Analysis of excitotoxic neuronal cell damage was performed via two distinct experimental approaches: (i) cultured neurons were incubated for 30 minutes with standard artificial cerebrospinal fluid (ACSF, for composition see below) supplemented with different concentrations of L-glutamate (Sigma-Aldrich, München, Germany) followed by a washout for 30 minutes with standard ACSF. The proportion of neurons showing focal swellings (beading ) was calculated as a percentage of all MAP2+ cells; (ii) cultured neurons were incubated for six hours with standard ACSF (for composition see below) supplemented with or without L-glutamate (Sigma-Aldrich, München, Germany) at a concentration of 100 μM. The proportion of neurons staining positive for activated caspase-3 was calculated as a percentage of all NeuN+ cells.
Preparation of acute brain slices and co-culture experiments with CD8+T cells
Six- to eight-week old ODC-OVA mice  were anesthetized with isoflurane and decapitated, the brain was removed and placed in ice-cold saline containing: sucrose, 200 mM; piperazine-N,N’-bis(2-ethanesulfonic acid) (PIPES), 20 mM; KCl, 2.5 mM; NaH2PO4, 1.25 mM; MgSO4, 10 mM; CaCl2, 0.5 mM; dextrose, 10 mM; pH 7.35, adjusted with NaOH. Slices were prepared as 300 μm coronal sections on a vibratome . For incubation with CD8+ T cells, slices were transferred each into a well of a 12-well plate containing standard ACSF containing (mM): NaCl, 125 mM; KCl, 2.5 mM; NaH2PO4, 1.25 mM; NaHCO3, 24 mM; MgSO4, 2 mM; CaCl2, 2 mM; dextrose, 10 mM; pH adjusted to 7.35 by bubbling with a mixture of 95% O2 and 5% CO2. Each slice was incubated with 5 × 105 activated OT-I T cells for six hours in the absence and presence of MK801 (10 μM) and NBQX (30 μM). Afterwards slices were harvested and embedded using OCT compound tissue-tek (Sakura Finetek Europe, Zoeterwoude, Netherlands) and frozen in liquid nitrogen. Ten micrometer coronal cryo-sections were obtained using a cryostat (Leica CM 1950, Wetzlar, Germany).
Immunofluorescence-staining and -microscopy
Immunohistochemical staining was performed on 10 μm coronary sections. For double labeling, slices were postfixated in 4% PFA for ten minutes and afterwards incubated in blocking solution (PBS containing 5% BSA, 1% normal goat serum and 0.2% Triton X-100). Slices were then incubated simultaneously with antibodies to NeuN (1:1,000, Chemicon, Billerica, MA, USA) and activated caspase-3 (1:400, Cell Signaling, Boston, MA, USA) overnight at 4°C. Secondary antibodies were Alexa Fluor 488-coupled goat anti-mouse IgG and Cy3-coupled goat anti-rabbit IgG. Negative controls were obtained by either omitting the primary or secondary antibody and gave no signal (data not shown). For quantification of cell densities, sections were examined with an Axiophot2 microscope (Zeiss, Oberkochen, Germany) with a CCD camera (Visitron Systems, Tuchheim, Germany). Cell densities were determined in preselected fields within the neocortex.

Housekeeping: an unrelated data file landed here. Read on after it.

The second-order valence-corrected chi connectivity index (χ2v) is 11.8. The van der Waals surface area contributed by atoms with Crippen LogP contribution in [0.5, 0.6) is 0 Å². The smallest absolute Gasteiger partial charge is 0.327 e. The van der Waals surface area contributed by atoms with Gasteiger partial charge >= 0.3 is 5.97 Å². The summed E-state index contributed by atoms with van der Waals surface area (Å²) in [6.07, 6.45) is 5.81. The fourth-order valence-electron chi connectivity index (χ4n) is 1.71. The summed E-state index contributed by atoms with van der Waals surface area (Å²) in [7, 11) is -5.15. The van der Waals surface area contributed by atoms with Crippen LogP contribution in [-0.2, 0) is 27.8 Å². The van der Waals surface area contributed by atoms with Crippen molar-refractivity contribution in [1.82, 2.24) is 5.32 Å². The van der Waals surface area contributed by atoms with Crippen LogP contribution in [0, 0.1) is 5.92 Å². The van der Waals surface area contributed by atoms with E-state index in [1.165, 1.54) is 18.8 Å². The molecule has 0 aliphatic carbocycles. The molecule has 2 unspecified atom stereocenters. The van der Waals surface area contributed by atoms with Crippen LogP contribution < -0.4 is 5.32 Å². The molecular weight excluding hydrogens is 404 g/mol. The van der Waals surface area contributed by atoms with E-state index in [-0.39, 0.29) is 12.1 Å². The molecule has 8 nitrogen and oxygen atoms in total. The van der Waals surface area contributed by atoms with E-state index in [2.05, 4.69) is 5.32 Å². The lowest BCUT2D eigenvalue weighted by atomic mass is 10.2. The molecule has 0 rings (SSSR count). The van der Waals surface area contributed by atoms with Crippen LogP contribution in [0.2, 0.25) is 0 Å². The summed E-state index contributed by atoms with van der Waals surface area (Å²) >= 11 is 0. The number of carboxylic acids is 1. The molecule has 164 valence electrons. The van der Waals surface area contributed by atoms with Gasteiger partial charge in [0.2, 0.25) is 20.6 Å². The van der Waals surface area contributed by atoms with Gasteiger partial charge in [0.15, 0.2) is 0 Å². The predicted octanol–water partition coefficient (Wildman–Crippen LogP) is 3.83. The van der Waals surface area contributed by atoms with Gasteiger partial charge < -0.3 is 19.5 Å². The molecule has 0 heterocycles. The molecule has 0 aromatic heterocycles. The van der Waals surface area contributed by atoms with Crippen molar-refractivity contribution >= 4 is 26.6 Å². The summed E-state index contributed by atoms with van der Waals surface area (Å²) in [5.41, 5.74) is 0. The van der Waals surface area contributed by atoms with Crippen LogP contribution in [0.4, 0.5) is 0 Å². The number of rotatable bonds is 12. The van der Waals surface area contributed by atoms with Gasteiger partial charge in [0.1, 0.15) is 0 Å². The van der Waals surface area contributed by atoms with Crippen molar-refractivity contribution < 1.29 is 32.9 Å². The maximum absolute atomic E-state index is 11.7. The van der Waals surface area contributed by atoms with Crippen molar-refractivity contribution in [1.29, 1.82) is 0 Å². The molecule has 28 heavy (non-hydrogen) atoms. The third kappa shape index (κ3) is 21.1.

L-aminoadipic acid (L-AAA), 4-(2-butyl-6,7-dichloro-2-cyclopentylindan-1-on-5-yl)oxybutyric acid (DCPIB), L-β-threo-benzyl-aspartate (TBOA), carbenoxolone (carben.), pyridoxal phosphate-6-azo(benzene-2,4-disulfonic acid) (PPADS), (+)-5-methyl-10,11-dihydro-5H-dibenzo[a,d]cyclohepten-5,10-imine maleate (MK801) and 2,3-dihydroxy-6-nitro-7-sulphamoyl-benzo(F)quinoxaline (NBQX; all Sigma-Aldrich, München, Germany) were dissolved in H2O or DMSO as applicable and frozen as aliquots for further use. The solvent solution in the final experimental solution did not exceed 0.1%.
All results are presented as mean ± standard error of the mean (SEM). Statistical analysis was performed using student’s t-test for normally distributed samples or Mann–Whitney test for not-normally distributed datasets . A Bonferroni-corrected ANOVA was used in case of multiple comparisons. Analysis was performed using the Sigma Plot 11.0® software (Systat Software Inc., Erkrath, Germany). P-values < 0.05 were considered statistically significant (indicated as *) and P-values < 0.01 were considered highly statistically significant (indicated as **).
CD8+T cells release glutamate by a TCR-stimulus-dependent mechanism
As glutamate has important roles in the intermediary metabolism, it is present at millimolar concentrations in the cytosol of most cell types . Cytosolic glutamate may stem from transamination of α-ketoglutarate by glutamate dehydrogenase or from deamination of glutamine by glutaminase . Consistent with predominant synthesis of intracellular glutamate from deamination of glutamine, supernatant glutamate levels were significantly reduced following stimulation of CD8+ T cells for 72 hours in glutamine-free medium (relative supernatant glutamate: bead-stimulation for 72 hours in glutamine-containing medium at a bead-to-cell ratio of 1:1: 1.0 ± 0.01, bead-stimulation for 72 hours in glutamine-free medium at a bead-to-cell ratio of 1:1: 0.20 ± 0.05, P = 0.003, n = 3 mice, experiments performed in triplicates; Figure 1C).
To address the mechanism of glutamate release, we stimulated CD8+ T cells with anti-CD3/CD28-coated beads at a bead-to-cell ratio of 1:1 in the presence and absence of a variety of blockers of non-vesicular glutamate liberation (Figure 1C): L-aminoadipic acid (L-AAA, 2.5 mM) blocking the system Xc-glutamate-cystine exchanger (Takeuchi et al., 2006), 4-(2-butyl-6,7-dichloro-2-cyclopentylindan-1-on-5-yl)oxybutyric acid (DCPIB, 5 μM) blocking volume-sensitive anion channels , L-β-threo-benzyl-aspartate (TBOA, 500 μM) blocking excitatory amino acid transporters (EAATs; ), carbenoxolone (carben, 10 μM) blocking connexin hemi-channels  and pyridoxal phosphate-6-azo(benzene-2,4-disulfonic acid) (PPADS, 100 μM) blocking P2× receptors . After 72 hours of stimulation in the presence of each blocker, cell viability was controlled via flow cytometry for annexin V and propidium iodide (PI) uptake. As a consequence of cytotoxic effects, the concentration of carbenoxolone was reduced from 100 μM  to 10 μM and that of DCPIB was reduced from 20 μM  to 5 μM. Under these experimental conditions the fraction of viable annexin V- PI- cells was always > 90% (Additional file 1: Figure S1D). The presence of blockers did not affect the activation status of CD8+ T cells after 72 hours of stimulation as under all conditions the fraction of activated CD8+ CD25+ T cells was > 95% (Additional file 1: Figure S1C).